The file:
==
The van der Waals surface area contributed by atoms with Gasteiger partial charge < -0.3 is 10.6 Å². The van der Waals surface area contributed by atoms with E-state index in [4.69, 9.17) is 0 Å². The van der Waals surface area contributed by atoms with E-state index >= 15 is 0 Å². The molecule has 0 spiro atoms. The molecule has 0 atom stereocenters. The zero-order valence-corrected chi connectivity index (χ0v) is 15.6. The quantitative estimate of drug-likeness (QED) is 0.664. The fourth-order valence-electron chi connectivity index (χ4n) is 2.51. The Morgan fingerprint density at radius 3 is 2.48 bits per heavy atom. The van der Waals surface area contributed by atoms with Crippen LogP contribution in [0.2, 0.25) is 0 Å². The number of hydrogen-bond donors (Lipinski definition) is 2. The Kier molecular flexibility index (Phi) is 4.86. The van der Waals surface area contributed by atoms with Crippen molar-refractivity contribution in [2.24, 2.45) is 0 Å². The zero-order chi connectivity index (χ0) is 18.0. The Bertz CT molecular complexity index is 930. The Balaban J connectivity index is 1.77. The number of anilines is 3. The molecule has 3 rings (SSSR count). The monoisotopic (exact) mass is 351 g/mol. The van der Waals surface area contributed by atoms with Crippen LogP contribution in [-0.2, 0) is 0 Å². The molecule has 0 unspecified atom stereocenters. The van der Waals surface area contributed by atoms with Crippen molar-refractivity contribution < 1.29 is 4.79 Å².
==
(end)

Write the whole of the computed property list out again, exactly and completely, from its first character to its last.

The van der Waals surface area contributed by atoms with Gasteiger partial charge < -0.3 is 10.6 Å². The van der Waals surface area contributed by atoms with E-state index in [4.69, 9.17) is 0 Å². The van der Waals surface area contributed by atoms with E-state index >= 15 is 0 Å². The molecule has 0 spiro atoms. The molecule has 0 atom stereocenters. The zero-order valence-corrected chi connectivity index (χ0v) is 15.6. The quantitative estimate of drug-likeness (QED) is 0.664. The fourth-order valence-electron chi connectivity index (χ4n) is 2.51. The Morgan fingerprint density at radius 3 is 2.48 bits per heavy atom. The van der Waals surface area contributed by atoms with Crippen LogP contribution in [0.2, 0.25) is 0 Å². The number of hydrogen-bond donors (Lipinski definition) is 2. The Kier molecular flexibility index (Phi) is 4.86. The van der Waals surface area contributed by atoms with Crippen molar-refractivity contribution in [2.24, 2.45) is 0 Å². The zero-order chi connectivity index (χ0) is 18.0. The Bertz CT molecular complexity index is 930. The Balaban J connectivity index is 1.77. The number of anilines is 3. The molecule has 3 rings (SSSR count). The monoisotopic (exact) mass is 351 g/mol. The van der Waals surface area contributed by atoms with Crippen LogP contribution in [-0.2, 0) is 0 Å². The molecule has 0 unspecified atom stereocenters. The van der Waals surface area contributed by atoms with Crippen molar-refractivity contribution < 1.29 is 4.79 Å².